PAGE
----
“Money that was channelled through state support networks to large corporates and small enterprises was missing for the mid-market in the US and UK and, for a while, things looked very bleak,” recalls Krol. He says emergency liquidity was injected by private equity and debt firms, some of it through hastily raised dislocation funds. “It was about making sure companies survived until they had more visibility.”

“Money that was channelled through state support networks to large corporates and small enterprises was missing for the mid-market in the US and UK and, for a while, things looked very bleak”

The key point is that private debt did indeed find a way to make sure the mid-market lending ecosystem remained intact. “What it showed is that even in those pockets of the market where you didn’t have direct intervention, you could find solutions. That was really in doubt for a while but people look back at it through a different lens now: where the vaccine came along, economies reopened and all was fine.”

A few years on from that initial covid onslaught, private debt now faces another – albeit different – threat from the pressure that high interest rates have put borrowers under. Krol believes that, as they did during covid, fund managers need to confront any problems head on and prove that their own actions mean regulatory interventions are unnecessary.

“The more a financial system allows the can to be kicked down the road, the greater the trouble you store up, and I think the industry will have to deal with problems early and as effectively as possible,” says Krol. “If we see the emergence of a soft budget constraint in whatever form it takes, I think that’s not a good sign for private credit.”

He will be observing the actions of the asset class in the coming period very closely and – with regulatory scrutiny arguably at a peak – it seems safe to say he won’t be the only one.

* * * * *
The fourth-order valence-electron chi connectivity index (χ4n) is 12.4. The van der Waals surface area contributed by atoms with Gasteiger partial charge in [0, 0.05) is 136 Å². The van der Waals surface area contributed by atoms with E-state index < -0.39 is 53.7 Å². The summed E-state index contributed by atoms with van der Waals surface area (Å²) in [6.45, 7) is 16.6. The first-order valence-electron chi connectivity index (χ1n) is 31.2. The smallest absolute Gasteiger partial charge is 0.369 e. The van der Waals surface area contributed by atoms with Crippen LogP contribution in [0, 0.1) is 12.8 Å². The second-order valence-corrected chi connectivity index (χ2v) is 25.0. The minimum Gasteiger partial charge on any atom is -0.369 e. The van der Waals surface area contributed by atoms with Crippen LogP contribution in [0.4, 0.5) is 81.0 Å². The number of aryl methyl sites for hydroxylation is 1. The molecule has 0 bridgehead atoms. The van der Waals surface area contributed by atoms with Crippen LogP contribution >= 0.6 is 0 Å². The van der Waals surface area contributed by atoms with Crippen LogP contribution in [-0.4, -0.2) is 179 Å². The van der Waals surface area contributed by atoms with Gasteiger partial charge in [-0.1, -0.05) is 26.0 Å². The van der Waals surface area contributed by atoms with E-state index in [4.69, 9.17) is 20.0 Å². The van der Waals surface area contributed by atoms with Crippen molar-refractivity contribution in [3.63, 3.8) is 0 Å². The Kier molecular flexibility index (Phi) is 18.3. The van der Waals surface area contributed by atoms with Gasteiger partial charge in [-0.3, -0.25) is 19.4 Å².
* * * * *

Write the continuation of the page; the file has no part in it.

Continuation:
An open and closed case 

Closed-end funds ‘compartmentalise risk’ and should not be abandoned for the open-end model, Krol believes 

Jiri Krol is a firm believer in the benefits of the closed-end fund model. “One of the benefits of closed-end funds is that you effectively compartmentalise risk and you don’t have one very large balance sheet where, if it gets impaired, you’re in big trouble. One fund in isolation may perform badly but it won’t impact other funds and it won’t lead to cross-contagion.” 

The significance of this is that the open-end fund is gaining in popularity in private debt, as it is in other areas of alternative assets, partly to accommodate retail investors. “If the closed-end fund disappears because everyone starts offering open-end funds then I would say the private credit system is going to change in a meaningful way and there will be risks arising from that,” he says. 

Krol believes the dry powder that accumulates through fundraising cycles acts as a bulwark against challenging market scenarios, as it did during the initial phase of the global pandemic. “It means you can keep deploying capital when everyone else is heading for the hills,” says Krol. 

He thinks the pursuit of liquidity that seems to drive many investors these days has the potential to backfire: “We see that sometimes investors want more liquidity than is actually good for the system or even themselves. They’re notoriously not good at timing the market, to the extent that there are liquidity mismatches – you’re going to have to find tools to deal with it.”